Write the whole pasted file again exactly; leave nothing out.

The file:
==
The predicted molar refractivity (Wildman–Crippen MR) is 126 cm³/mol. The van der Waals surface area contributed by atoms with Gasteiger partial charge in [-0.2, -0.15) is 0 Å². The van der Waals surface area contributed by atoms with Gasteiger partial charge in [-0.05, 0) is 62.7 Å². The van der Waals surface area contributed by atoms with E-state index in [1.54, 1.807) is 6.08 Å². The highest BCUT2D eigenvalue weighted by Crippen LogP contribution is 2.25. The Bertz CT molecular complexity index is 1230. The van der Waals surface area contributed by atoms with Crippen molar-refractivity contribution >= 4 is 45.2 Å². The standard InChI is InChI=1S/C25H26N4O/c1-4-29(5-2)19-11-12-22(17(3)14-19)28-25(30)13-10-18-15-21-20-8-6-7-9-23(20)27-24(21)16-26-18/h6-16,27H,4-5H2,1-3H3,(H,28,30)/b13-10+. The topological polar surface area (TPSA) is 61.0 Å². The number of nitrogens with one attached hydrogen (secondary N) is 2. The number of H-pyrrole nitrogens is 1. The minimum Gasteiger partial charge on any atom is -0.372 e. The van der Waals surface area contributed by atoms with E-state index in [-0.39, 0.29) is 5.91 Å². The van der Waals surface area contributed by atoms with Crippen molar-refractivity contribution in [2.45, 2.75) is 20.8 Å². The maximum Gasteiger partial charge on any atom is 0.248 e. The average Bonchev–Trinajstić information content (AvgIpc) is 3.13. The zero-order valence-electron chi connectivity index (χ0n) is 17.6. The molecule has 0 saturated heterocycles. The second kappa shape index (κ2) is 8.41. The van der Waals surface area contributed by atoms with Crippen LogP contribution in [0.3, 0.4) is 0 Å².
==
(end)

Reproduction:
The predicted molar refractivity (Wildman–Crippen MR) is 126 cm³/mol. The van der Waals surface area contributed by atoms with Gasteiger partial charge in [-0.2, -0.15) is 0 Å². The van der Waals surface area contributed by atoms with Gasteiger partial charge in [-0.05, 0) is 62.7 Å². The van der Waals surface area contributed by atoms with E-state index in [1.54, 1.807) is 6.08 Å². The highest BCUT2D eigenvalue weighted by Crippen LogP contribution is 2.25. The Bertz CT molecular complexity index is 1230. The van der Waals surface area contributed by atoms with Crippen molar-refractivity contribution >= 4 is 45.2 Å². The standard InChI is InChI=1S/C25H26N4O/c1-4-29(5-2)19-11-12-22(17(3)14-19)28-25(30)13-10-18-15-21-20-8-6-7-9-23(20)27-24(21)16-26-18/h6-16,27H,4-5H2,1-3H3,(H,28,30)/b13-10+. The topological polar surface area (TPSA) is 61.0 Å². The number of nitrogens with one attached hydrogen (secondary N) is 2. The number of H-pyrrole nitrogens is 1. The minimum Gasteiger partial charge on any atom is -0.372 e. The van der Waals surface area contributed by atoms with E-state index in [-0.39, 0.29) is 5.91 Å². The van der Waals surface area contributed by atoms with Crippen molar-refractivity contribution in [2.45, 2.75) is 20.8 Å². The maximum Gasteiger partial charge on any atom is 0.248 e. The average Bonchev–Trinajstić information content (AvgIpc) is 3.13. The zero-order valence-electron chi connectivity index (χ0n) is 17.6. The molecule has 0 saturated heterocycles. The second kappa shape index (κ2) is 8.41. The van der Waals surface area contributed by atoms with Crippen LogP contribution in [0.3, 0.4) is 0 Å².